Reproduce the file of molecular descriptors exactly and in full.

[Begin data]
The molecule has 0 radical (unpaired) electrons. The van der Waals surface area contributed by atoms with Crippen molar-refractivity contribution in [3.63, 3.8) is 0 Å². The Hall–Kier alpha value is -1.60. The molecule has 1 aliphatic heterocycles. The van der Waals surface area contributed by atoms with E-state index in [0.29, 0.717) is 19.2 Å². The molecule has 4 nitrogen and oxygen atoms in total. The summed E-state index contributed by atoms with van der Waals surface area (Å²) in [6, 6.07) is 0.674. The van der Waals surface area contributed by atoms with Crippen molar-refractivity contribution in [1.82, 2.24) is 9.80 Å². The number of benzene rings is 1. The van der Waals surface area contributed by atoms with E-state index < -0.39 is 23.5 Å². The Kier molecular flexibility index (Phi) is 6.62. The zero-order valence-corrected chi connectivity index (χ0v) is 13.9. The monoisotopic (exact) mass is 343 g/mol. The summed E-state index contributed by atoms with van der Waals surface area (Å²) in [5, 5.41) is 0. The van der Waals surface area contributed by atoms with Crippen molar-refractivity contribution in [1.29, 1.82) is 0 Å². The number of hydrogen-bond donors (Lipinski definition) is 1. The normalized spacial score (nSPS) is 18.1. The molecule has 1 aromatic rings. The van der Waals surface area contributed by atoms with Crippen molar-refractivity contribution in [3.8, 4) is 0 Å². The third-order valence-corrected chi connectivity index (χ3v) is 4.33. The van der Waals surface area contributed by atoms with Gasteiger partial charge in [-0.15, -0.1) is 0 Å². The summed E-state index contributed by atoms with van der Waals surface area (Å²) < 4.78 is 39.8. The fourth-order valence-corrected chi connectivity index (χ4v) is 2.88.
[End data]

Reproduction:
The molecule has 0 radical (unpaired) electrons. The van der Waals surface area contributed by atoms with Crippen molar-refractivity contribution in [3.63, 3.8) is 0 Å². The Hall–Kier alpha value is -1.60. The molecule has 1 aliphatic heterocycles. The van der Waals surface area contributed by atoms with E-state index in [0.29, 0.717) is 19.2 Å². The molecule has 4 nitrogen and oxygen atoms in total. The summed E-state index contributed by atoms with van der Waals surface area (Å²) in [6, 6.07) is 0.674. The van der Waals surface area contributed by atoms with Crippen molar-refractivity contribution in [1.82, 2.24) is 9.80 Å². The number of benzene rings is 1. The van der Waals surface area contributed by atoms with E-state index < -0.39 is 23.5 Å². The Kier molecular flexibility index (Phi) is 6.62. The zero-order valence-corrected chi connectivity index (χ0v) is 13.9. The monoisotopic (exact) mass is 343 g/mol. The summed E-state index contributed by atoms with van der Waals surface area (Å²) in [5, 5.41) is 0. The van der Waals surface area contributed by atoms with Crippen molar-refractivity contribution in [1.29, 1.82) is 0 Å². The number of hydrogen-bond donors (Lipinski definition) is 1. The normalized spacial score (nSPS) is 18.1. The molecule has 1 aromatic rings. The van der Waals surface area contributed by atoms with Crippen molar-refractivity contribution in [3.8, 4) is 0 Å². The third-order valence-corrected chi connectivity index (χ3v) is 4.33. The van der Waals surface area contributed by atoms with Gasteiger partial charge in [-0.15, -0.1) is 0 Å². The summed E-state index contributed by atoms with van der Waals surface area (Å²) < 4.78 is 39.8. The fourth-order valence-corrected chi connectivity index (χ4v) is 2.88.